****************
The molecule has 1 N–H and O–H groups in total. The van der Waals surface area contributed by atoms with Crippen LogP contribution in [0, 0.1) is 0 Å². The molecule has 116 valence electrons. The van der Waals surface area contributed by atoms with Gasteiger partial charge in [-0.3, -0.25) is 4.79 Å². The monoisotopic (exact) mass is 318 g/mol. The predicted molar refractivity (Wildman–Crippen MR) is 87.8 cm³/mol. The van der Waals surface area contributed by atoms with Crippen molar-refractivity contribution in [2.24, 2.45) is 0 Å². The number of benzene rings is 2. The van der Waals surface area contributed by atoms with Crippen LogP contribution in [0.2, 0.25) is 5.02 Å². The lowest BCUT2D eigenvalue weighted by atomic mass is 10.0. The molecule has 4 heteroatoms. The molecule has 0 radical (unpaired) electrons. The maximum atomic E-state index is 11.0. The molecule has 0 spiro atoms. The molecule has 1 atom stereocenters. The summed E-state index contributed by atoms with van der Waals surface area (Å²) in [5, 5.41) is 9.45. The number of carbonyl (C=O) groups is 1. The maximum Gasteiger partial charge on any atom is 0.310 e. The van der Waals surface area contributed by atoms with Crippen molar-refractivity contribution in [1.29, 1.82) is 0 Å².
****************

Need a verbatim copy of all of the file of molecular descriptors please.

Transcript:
The molecule has 1 N–H and O–H groups in total. The van der Waals surface area contributed by atoms with Crippen LogP contribution in [0, 0.1) is 0 Å². The molecule has 116 valence electrons. The van der Waals surface area contributed by atoms with Gasteiger partial charge in [-0.3, -0.25) is 4.79 Å². The monoisotopic (exact) mass is 318 g/mol. The predicted molar refractivity (Wildman–Crippen MR) is 87.8 cm³/mol. The van der Waals surface area contributed by atoms with Crippen molar-refractivity contribution in [2.24, 2.45) is 0 Å². The number of benzene rings is 2. The van der Waals surface area contributed by atoms with Crippen LogP contribution in [0.2, 0.25) is 5.02 Å². The lowest BCUT2D eigenvalue weighted by atomic mass is 10.0. The molecule has 4 heteroatoms. The molecule has 0 radical (unpaired) electrons. The maximum atomic E-state index is 11.0. The molecule has 0 spiro atoms. The molecule has 1 atom stereocenters. The summed E-state index contributed by atoms with van der Waals surface area (Å²) in [5, 5.41) is 9.45. The number of carbonyl (C=O) groups is 1. The maximum Gasteiger partial charge on any atom is 0.310 e. The van der Waals surface area contributed by atoms with Crippen molar-refractivity contribution in [1.29, 1.82) is 0 Å².